advertisement
advertisement

$600 unemployment: If Congress lets it expire, it won’t be pretty, says JPMorgan Chase Institute

$600 unemployment: If Congress lets it expire, it won’t be pretty, says JPMorgan Chase Institute
[Photo: Sharon McCutcheon/Unsplash]

The extra $600 per week in unemployment benefits that was part of the COVID-19 CARES Act passed in March 2020 did more than just help the recently unemployed stay afloat. It helped stimulate the economy, too. That’s according to a finding from a study done by the JPMorgan Chase Institute.

advertisement

The study looked at the spending patterns of two groups of people during the initial phase of the pandemic: households that were employed and households that lost employment but began receiving the extra $600-per-week unemployment benefit. What the study found was that though average spending for all households decreased during the period, “unemployed households actually increased their spending beyond pre-unemployment levels once they began receiving benefits.”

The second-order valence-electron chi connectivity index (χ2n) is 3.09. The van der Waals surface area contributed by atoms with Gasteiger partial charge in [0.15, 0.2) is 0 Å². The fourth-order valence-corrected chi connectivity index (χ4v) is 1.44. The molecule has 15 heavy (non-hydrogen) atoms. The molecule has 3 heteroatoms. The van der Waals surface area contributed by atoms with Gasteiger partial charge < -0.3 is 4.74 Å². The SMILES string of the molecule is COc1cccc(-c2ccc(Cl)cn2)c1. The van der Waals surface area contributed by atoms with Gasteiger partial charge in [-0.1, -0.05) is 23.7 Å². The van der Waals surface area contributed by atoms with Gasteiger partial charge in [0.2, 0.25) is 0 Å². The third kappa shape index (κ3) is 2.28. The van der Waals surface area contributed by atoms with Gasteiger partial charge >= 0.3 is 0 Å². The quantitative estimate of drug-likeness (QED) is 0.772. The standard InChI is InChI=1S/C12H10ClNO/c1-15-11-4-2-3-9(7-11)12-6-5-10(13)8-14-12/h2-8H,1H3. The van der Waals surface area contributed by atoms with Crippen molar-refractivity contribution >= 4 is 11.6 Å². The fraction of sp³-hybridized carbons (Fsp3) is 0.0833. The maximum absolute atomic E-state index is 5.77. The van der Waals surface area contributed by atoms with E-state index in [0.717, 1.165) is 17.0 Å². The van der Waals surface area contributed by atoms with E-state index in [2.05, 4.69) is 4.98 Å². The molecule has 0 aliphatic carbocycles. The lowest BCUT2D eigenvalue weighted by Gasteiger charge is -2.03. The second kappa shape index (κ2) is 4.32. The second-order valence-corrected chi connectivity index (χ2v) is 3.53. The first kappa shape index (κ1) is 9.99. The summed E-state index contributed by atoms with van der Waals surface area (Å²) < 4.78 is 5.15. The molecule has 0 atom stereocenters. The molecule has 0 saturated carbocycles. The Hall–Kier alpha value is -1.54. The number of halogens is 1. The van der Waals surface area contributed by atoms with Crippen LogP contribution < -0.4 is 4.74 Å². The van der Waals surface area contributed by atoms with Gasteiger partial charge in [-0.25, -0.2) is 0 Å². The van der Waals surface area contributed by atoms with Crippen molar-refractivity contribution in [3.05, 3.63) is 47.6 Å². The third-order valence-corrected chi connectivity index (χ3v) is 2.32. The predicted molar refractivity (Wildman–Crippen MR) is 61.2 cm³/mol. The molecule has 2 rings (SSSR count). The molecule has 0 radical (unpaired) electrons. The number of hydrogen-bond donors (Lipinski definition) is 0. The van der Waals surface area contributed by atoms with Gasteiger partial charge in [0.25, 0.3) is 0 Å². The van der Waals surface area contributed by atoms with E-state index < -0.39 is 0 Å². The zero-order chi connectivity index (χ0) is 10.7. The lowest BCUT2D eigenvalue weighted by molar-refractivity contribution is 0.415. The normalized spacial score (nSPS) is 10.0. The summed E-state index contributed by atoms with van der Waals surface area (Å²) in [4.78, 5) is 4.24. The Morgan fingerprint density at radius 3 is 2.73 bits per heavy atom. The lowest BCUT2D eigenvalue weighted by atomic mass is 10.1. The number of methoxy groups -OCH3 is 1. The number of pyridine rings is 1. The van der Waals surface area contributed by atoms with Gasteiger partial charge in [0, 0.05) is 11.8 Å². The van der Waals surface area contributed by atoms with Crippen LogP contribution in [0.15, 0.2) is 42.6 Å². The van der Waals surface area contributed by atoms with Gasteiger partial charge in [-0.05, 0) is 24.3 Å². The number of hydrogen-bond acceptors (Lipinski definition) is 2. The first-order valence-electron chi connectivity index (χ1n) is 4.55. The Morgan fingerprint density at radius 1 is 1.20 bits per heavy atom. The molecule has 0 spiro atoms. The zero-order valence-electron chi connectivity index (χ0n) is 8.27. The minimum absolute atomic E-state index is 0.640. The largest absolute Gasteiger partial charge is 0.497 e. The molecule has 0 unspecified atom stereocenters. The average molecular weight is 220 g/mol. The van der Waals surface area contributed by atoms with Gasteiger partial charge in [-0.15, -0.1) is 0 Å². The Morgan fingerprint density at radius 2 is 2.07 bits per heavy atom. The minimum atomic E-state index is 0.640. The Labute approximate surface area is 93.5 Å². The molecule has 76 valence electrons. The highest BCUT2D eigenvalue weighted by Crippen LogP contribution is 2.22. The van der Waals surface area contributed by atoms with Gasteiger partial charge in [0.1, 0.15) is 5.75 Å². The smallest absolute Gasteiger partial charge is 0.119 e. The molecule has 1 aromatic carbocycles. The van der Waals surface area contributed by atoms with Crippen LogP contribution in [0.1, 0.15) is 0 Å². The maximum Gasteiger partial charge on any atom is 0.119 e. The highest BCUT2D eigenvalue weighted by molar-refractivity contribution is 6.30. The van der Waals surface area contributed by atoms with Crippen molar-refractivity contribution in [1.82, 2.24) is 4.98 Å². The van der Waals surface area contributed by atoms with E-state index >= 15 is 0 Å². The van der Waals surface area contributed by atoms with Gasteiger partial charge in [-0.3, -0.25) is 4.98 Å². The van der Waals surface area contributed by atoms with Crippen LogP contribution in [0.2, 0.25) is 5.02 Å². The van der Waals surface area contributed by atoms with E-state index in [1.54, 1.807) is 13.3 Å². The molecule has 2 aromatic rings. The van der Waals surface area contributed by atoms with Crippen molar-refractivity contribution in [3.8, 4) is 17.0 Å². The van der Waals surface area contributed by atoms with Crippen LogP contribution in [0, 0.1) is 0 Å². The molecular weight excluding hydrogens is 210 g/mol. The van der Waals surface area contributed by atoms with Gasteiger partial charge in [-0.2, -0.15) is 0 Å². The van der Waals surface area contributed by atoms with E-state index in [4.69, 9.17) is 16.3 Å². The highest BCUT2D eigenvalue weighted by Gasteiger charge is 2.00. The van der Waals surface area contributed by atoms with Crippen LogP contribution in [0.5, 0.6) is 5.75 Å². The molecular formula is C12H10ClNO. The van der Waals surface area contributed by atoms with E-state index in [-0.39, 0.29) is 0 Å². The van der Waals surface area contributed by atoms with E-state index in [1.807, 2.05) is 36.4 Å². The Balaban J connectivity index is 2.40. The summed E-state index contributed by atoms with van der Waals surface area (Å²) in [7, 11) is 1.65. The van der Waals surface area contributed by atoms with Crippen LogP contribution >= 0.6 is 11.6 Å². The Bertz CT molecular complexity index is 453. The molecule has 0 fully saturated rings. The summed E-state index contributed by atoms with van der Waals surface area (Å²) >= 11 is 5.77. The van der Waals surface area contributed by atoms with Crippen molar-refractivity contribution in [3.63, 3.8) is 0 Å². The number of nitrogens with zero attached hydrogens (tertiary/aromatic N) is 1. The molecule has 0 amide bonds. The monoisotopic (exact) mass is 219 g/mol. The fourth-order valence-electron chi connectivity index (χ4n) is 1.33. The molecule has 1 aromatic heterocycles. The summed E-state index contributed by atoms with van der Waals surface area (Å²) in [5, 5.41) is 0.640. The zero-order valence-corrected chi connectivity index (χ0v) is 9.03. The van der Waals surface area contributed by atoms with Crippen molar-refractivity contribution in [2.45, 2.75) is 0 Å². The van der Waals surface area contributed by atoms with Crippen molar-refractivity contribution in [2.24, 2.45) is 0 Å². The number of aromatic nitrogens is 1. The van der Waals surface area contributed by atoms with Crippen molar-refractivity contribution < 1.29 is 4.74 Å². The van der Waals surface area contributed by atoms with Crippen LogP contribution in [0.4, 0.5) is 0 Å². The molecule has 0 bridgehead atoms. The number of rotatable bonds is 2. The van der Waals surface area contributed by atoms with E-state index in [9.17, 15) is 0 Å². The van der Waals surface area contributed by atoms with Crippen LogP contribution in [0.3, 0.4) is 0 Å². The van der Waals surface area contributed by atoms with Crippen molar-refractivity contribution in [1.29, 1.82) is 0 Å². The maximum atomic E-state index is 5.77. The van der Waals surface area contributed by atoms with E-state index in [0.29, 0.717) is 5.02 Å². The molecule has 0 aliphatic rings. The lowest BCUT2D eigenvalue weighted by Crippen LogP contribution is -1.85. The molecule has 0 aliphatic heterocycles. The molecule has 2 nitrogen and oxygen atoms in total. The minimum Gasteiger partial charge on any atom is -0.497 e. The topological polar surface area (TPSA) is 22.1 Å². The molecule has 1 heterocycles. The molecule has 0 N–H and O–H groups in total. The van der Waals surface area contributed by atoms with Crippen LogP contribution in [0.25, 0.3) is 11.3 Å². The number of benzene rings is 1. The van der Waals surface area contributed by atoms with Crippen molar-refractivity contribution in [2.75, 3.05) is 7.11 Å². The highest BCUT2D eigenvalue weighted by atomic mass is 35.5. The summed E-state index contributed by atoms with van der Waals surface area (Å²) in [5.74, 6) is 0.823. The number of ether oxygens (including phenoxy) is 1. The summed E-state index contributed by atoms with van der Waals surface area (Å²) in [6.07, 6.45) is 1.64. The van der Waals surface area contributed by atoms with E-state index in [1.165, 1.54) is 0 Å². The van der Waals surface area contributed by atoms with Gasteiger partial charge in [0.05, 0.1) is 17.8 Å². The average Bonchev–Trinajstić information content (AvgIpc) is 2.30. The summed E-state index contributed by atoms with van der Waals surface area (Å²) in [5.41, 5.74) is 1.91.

Matter of fact, the study found that while aggregate spending of the employed was down by 10% during the initial months of the pandemic, spending by people on the unemployment benefit increased by 10%.

As JPMorgan Chase Institute notes, this shows the extra $600 in unemployment benefits was an overall positive for the economy. “The fact that spending by benefit recipients rose during the pandemic instead of falling, like in normal times, suggests that the $600 supplement has helped households to smooth consumption and stabilized aggregate demand,” the institution said.

The bad news is, that extra unemployment benefit is scheduled to end later this month. If that happens, the institute says, “that expiration will result in large spending cuts, with potentially negative effects on both households and macroeconomic activity.”

Instead of letting the benefits expire, the institute argues that their results “underscore the importance of making unemployment benefits broadly available and bolstering states’ ability to process claims promptly.”

In other words, Congress shouldn’t let the benefits expire—for the good of not just the claimants, but state and local economies as well.

This story has been updated.

advertisement
advertisement